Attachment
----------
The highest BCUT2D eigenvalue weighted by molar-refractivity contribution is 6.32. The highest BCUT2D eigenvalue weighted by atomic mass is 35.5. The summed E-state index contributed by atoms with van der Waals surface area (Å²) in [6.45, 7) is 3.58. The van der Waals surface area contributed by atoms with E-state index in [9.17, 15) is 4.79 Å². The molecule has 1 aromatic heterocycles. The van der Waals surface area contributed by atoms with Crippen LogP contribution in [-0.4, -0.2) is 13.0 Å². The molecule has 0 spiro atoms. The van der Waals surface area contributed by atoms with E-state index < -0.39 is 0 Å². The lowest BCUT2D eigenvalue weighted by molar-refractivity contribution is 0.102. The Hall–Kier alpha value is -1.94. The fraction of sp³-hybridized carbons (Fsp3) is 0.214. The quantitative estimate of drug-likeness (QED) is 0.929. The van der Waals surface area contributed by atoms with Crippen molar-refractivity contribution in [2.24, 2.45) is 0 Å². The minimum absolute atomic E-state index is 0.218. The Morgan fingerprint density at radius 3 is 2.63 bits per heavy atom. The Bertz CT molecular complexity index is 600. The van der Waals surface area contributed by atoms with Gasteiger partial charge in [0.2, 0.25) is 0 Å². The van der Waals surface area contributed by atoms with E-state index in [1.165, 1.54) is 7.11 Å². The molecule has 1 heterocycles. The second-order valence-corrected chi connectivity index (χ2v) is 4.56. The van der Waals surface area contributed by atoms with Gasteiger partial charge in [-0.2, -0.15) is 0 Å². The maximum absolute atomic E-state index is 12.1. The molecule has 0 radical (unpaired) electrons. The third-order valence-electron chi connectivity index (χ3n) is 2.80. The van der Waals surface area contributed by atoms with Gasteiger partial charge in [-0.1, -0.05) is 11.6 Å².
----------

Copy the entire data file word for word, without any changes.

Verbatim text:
The highest BCUT2D eigenvalue weighted by molar-refractivity contribution is 6.32. The highest BCUT2D eigenvalue weighted by atomic mass is 35.5. The summed E-state index contributed by atoms with van der Waals surface area (Å²) in [6.45, 7) is 3.58. The van der Waals surface area contributed by atoms with E-state index in [9.17, 15) is 4.79 Å². The molecule has 1 aromatic heterocycles. The van der Waals surface area contributed by atoms with Crippen LogP contribution in [-0.4, -0.2) is 13.0 Å². The molecule has 0 spiro atoms. The van der Waals surface area contributed by atoms with E-state index < -0.39 is 0 Å². The lowest BCUT2D eigenvalue weighted by molar-refractivity contribution is 0.102. The Hall–Kier alpha value is -1.94. The fraction of sp³-hybridized carbons (Fsp3) is 0.214. The quantitative estimate of drug-likeness (QED) is 0.929. The van der Waals surface area contributed by atoms with Crippen molar-refractivity contribution in [2.24, 2.45) is 0 Å². The minimum absolute atomic E-state index is 0.218. The Morgan fingerprint density at radius 3 is 2.63 bits per heavy atom. The Bertz CT molecular complexity index is 600. The van der Waals surface area contributed by atoms with Gasteiger partial charge in [0.2, 0.25) is 0 Å². The van der Waals surface area contributed by atoms with E-state index in [1.165, 1.54) is 7.11 Å². The molecule has 1 heterocycles. The second-order valence-corrected chi connectivity index (χ2v) is 4.56. The van der Waals surface area contributed by atoms with Gasteiger partial charge in [-0.2, -0.15) is 0 Å². The maximum absolute atomic E-state index is 12.1. The molecule has 0 radical (unpaired) electrons. The third-order valence-electron chi connectivity index (χ3n) is 2.80. The van der Waals surface area contributed by atoms with Gasteiger partial charge in [-0.1, -0.05) is 11.6 Å².